Environment Minister Terry Lake Reassures Golf Industry

12.05.17-BC.house.of.parliamentOn July 24, British Columbia Environment Minister Terry Lake met with a small group of local golf industry personnel at the Radium Resort Golf Course in Radium Hot Springs to discuss concerns over the issue of ‘cosmetic’ pesticides.  While the Special Committee on Cosmetic Pesticides struck by Premier Christy Clark released a no-ban recommendation at the end of May, many golf business people remain concerned about implementation of the recommendations and cost of complying with any new regulations. 

The meeting was organized by the local BC Liberal candidate for Columbia River Revelstoke, Doug Clovechok, and was the first time the Environment Minister spoke directly to the British Columbia golf industry on the matter of pesticide use.

Coincidentally, over 200 Alberta golf industry leaders were present at the Radium Resort, taking part in the Challenge Cup, a yearly event bringing golf course owners, golf professionals, general managers and superintendents together to represent their facility in a competitive team environment.  Radium Resort General Manager Wilda Schab, capitalized on the opportunity to show Minister Lake the scale and economic significance of the golf business highlighting the importance of the Alberta market to BC tourism operators.

The Environment Minister was extremely cordial, frank and open to the industry group.  After a short series of opening remarks, which included a description of his veterinary background, familiarity with the benefits of pesticides and his views on the importance of sports business in his home riding of Kamloops, attendees were encouraged to ask questions and make comments.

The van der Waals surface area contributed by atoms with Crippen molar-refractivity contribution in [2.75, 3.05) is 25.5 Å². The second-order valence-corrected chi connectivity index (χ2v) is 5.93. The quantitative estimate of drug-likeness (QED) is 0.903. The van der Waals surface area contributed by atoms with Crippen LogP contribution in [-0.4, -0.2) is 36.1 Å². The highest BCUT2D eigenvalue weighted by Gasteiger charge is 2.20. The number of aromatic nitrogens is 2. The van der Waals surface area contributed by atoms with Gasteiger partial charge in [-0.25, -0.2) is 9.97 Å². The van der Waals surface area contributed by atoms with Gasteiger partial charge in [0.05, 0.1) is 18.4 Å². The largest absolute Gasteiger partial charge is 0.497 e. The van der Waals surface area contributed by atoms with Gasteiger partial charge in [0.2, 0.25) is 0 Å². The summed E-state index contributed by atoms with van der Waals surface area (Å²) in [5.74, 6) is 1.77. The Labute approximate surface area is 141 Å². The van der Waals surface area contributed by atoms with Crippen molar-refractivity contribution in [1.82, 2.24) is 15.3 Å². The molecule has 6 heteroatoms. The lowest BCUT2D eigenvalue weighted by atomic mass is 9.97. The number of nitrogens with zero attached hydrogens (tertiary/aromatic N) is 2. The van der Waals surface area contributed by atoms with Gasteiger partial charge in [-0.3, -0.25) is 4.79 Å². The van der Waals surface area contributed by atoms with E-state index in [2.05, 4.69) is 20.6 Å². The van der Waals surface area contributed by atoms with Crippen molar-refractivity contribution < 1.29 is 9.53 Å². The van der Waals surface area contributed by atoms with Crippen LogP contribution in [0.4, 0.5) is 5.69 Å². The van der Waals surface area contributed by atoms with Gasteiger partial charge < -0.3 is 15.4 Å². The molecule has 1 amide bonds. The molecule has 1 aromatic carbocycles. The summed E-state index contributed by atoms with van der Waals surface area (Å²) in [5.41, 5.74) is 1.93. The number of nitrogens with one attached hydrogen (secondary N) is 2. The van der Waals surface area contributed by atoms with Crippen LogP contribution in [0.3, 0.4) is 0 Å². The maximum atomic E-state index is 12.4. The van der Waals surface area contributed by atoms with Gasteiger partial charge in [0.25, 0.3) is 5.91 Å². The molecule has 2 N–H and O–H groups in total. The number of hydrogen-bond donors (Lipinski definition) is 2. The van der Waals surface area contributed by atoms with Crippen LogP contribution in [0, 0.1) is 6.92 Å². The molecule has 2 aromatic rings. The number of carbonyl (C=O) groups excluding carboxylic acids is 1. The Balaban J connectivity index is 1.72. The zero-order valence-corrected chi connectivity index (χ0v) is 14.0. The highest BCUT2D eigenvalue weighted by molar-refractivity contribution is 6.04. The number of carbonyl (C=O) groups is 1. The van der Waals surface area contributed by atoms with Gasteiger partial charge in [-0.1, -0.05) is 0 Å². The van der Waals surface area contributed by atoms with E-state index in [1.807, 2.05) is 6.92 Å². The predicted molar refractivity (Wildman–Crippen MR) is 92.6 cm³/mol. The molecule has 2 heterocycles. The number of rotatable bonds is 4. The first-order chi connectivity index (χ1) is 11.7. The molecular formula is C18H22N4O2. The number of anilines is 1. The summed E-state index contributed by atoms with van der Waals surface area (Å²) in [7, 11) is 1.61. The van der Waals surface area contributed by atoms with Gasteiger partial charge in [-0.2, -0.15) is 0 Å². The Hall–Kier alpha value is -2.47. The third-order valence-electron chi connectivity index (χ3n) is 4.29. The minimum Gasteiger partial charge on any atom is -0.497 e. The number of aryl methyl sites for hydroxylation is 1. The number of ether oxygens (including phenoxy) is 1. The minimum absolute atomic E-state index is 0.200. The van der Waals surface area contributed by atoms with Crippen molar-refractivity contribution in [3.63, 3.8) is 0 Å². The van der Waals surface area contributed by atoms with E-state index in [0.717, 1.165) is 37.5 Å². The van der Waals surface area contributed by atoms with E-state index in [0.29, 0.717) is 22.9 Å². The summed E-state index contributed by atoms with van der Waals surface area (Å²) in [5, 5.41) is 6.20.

Through the process, meeting goers learned that the Ministry of Environment (MOE) is charged with responding to the Special Committee’s recommendations.  The response could come in the form of amending the current IPM Act regulation or it could mean bringing a new Act to the legislature.  According to Minister Lake, the latter could only come from the Premier and Cabinet and would take considerably longer to enact but would be more transparent.

The Minister also assured the group that golf is not seen as a ‘cosmetic’ pesticide user and that by its nature, golfers are making informed choices when participating in the game.  This is in contrast to residential pesticide use where being exposed to pesticides unknowingly is far more plausible than in the confines of a golf course setting.

Closely aligned with the Committee’s recommendations, Minister Lake stressed the importance of education and training, comparing pesticide application to trades accreditation like gas fitting, an argument the golf industry supports.  The Minister also discussed a tighter approach to pesticide sales but admitted he was skeptical of a ‘behind-the-counter’ system, himself preferring a better accreditation model. 

Golf industry representatives discussed their maintenance challenges, in particular the problems brought on by the consistently harsh Canadian winter climate and the shorter playing season that would ensue if fungicides became outlawed.   Minister Lake was aware and impressed with the level of education and training most golf course superintendents possess and the high levels of Integrated Pest Management employed by the golf industry in general. 

Industry also made mention that the ‘level playing field argument’ brought forward by environmental groups does not take into consideration the destination tourism nature of many of the province’s golf facilities.  While an outright provincial pesticide ban would put all BC golf courses in the same boat, they would no longer be competitive with the Alberta and U.S. markets.  Doug Clovechok agreed, acknowledging the valuable contribution local golf courses make to the Columbia Valley economy keeping in mind the area’s reliance on the Alberta tourist traffic.